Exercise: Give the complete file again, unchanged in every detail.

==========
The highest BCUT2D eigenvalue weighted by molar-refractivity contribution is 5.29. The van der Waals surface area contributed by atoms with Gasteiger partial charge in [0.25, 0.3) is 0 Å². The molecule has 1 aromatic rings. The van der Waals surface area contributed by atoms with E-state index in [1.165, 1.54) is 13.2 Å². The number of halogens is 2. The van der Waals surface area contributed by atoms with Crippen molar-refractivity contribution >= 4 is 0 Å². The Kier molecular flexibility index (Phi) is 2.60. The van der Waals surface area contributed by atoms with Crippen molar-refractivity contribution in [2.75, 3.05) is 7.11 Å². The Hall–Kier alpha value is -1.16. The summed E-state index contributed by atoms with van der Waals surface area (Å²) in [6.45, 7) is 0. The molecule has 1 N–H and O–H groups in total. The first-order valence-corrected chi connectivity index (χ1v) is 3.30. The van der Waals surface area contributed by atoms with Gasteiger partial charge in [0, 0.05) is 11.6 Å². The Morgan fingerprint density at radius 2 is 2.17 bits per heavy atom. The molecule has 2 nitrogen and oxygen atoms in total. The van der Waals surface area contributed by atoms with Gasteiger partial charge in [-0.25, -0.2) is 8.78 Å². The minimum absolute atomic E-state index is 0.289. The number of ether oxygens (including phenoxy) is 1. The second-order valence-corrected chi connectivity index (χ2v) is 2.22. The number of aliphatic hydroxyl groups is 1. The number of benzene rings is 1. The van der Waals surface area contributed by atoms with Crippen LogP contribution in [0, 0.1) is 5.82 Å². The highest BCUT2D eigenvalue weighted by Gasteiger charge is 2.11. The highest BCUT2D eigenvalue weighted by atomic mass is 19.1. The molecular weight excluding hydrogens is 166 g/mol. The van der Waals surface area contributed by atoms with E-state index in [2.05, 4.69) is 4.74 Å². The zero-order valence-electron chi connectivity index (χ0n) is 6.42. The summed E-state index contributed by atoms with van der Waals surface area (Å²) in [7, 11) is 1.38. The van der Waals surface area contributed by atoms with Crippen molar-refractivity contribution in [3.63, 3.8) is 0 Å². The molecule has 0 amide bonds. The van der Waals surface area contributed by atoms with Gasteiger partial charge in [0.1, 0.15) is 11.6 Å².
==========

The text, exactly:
The highest BCUT2D eigenvalue weighted by molar-refractivity contribution is 5.29. The van der Waals surface area contributed by atoms with Gasteiger partial charge in [0.25, 0.3) is 0 Å². The molecule has 1 aromatic rings. The van der Waals surface area contributed by atoms with E-state index in [1.165, 1.54) is 13.2 Å². The number of halogens is 2. The van der Waals surface area contributed by atoms with Crippen molar-refractivity contribution >= 4 is 0 Å². The Kier molecular flexibility index (Phi) is 2.60. The van der Waals surface area contributed by atoms with Crippen molar-refractivity contribution in [2.75, 3.05) is 7.11 Å². The Hall–Kier alpha value is -1.16. The summed E-state index contributed by atoms with van der Waals surface area (Å²) in [6.45, 7) is 0. The molecule has 1 N–H and O–H groups in total. The first-order valence-corrected chi connectivity index (χ1v) is 3.30. The van der Waals surface area contributed by atoms with Gasteiger partial charge in [0, 0.05) is 11.6 Å². The Morgan fingerprint density at radius 2 is 2.17 bits per heavy atom. The molecule has 2 nitrogen and oxygen atoms in total. The van der Waals surface area contributed by atoms with Gasteiger partial charge in [-0.25, -0.2) is 8.78 Å². The minimum absolute atomic E-state index is 0.289. The number of ether oxygens (including phenoxy) is 1. The second-order valence-corrected chi connectivity index (χ2v) is 2.22. The number of aliphatic hydroxyl groups is 1. The number of benzene rings is 1. The van der Waals surface area contributed by atoms with Crippen LogP contribution in [0, 0.1) is 5.82 Å². The highest BCUT2D eigenvalue weighted by Gasteiger charge is 2.11. The highest BCUT2D eigenvalue weighted by atomic mass is 19.1. The molecular weight excluding hydrogens is 166 g/mol. The van der Waals surface area contributed by atoms with E-state index in [2.05, 4.69) is 4.74 Å². The zero-order valence-electron chi connectivity index (χ0n) is 6.42. The summed E-state index contributed by atoms with van der Waals surface area (Å²) in [7, 11) is 1.38. The van der Waals surface area contributed by atoms with Crippen molar-refractivity contribution in [3.63, 3.8) is 0 Å². The molecule has 0 amide bonds. The van der Waals surface area contributed by atoms with Gasteiger partial charge in [0.1, 0.15) is 11.6 Å².